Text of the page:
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What kinds of portfolios get your attention these days? What brings in an industrial designer for an interview?
We get relatively few and maybe that’s partially because our main office is in Dublin, Ireland. What gets our attention is somebody who has a clear proposition from the beginning, and a clear point of view. Somebody who’s confident, somebody who knows what they’re about. Somebody who makes a sustained effort to connect with us.
When it comes to technical skills what do you expect to see in an actual portfolio?
Some visual acuity, a sense of judgment, a clear understanding of the design process, a clear demonstration of intelligence and vision, and obviously a sense of excitement, passion, and creativity.
Has there been a portfolio that you’ve seen recently that resonated with you? What about it stood out?
Yes, one was a post-graduate employee and what impressed me about him was his passion, his sense of energy, and his clarity about what he was presenting. In this particular case, it was his creative ways of using digital media and videos to communicate how he solves a problem. Also, he bridged mechanical engineering, innovation, and industrial design. Finally what impressed me about him was that he was working in the medical area and had the ability to understand the language of science and to communicate that both through his portfolio and his face-to-face presentation.
If I may, I’d like to share what I don’t like in a portfolio: badly selected work, clichés, both visual and otherwise, and noise—stuff that’s there to superficially impress but it doesn’t have any reason behind it. You really want to have chapters in a portfolio, each that is trying to make a different point. Then have some judgment on the day of the interview to go back and forth between the stories. I’d say portfolio presentation is 50% work and 50% the ability to engage the audience.
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When you say cliché and noise in the portfolio, what are you referring to?
Sometimes it’s easy for people to pick up idioms and stylistic references and to incorporate them into a product. It results in work that’s a little bit derivative. It’s better for the work to be a little planar with some solid thinking behind it. I’m also thinking of presentation styles. Sometimes you see students who hide behind presentation techniques. It takes a while to read through the presentation stuff and actually look at the design behind it.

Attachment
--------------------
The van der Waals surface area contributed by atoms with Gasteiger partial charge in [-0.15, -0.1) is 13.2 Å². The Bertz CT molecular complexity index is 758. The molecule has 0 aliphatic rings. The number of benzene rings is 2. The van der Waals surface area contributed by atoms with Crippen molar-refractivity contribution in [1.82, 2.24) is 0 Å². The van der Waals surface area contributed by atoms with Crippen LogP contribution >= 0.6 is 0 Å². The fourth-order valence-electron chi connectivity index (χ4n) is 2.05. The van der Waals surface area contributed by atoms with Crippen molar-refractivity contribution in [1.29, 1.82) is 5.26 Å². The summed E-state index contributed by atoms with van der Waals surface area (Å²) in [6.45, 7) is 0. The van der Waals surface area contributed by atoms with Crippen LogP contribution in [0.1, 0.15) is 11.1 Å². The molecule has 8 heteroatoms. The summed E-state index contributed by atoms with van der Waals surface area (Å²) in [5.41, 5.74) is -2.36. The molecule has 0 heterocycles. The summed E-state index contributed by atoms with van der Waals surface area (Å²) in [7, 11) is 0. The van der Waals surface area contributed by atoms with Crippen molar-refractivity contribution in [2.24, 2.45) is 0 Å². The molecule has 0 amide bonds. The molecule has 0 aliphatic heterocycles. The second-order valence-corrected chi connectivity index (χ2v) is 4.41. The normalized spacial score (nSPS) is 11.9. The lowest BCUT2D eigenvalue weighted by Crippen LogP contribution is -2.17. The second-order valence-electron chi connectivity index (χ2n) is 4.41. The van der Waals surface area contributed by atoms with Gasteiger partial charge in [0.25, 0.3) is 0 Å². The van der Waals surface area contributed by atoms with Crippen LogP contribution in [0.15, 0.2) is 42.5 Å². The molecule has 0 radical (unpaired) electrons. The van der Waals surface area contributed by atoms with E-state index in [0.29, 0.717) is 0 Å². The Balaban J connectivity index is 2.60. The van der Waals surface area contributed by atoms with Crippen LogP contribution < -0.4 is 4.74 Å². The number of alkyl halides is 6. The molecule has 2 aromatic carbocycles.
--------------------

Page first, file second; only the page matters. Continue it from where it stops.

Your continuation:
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You mention bringing in actual, physical models to the interview. Can you share more about that, and why is that important for your team to see and experience?
It’s part of our own philosophy that you’ve got to work in a three-dimensional world. If you live in the 2D CAD world, you’re not embracing the opportunities of designing a product. We look for people with an understanding of that and with a relatively high level of craft skills, who can express themselves well in model form. Not just in CAD or sketching, but in three dimensions. Therefore, the quality of models and of experimentation in three dimensions is key. Often people show photos of models that have been retouched so you don’t know if they made the models themselves. You don’t know what level of hands-on experience they’ve got.
What else do you expect to learn from designers when they come in for an interview?
That they can listen and have good social skills. That they have the right balance of being confident but not arrogant, and that they’re potentially good team players.
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If you were just starting out now, what advice would you give yourself?
Be ambitious and take the long view. Don’t try to do everything yourself. Trust your instincts.
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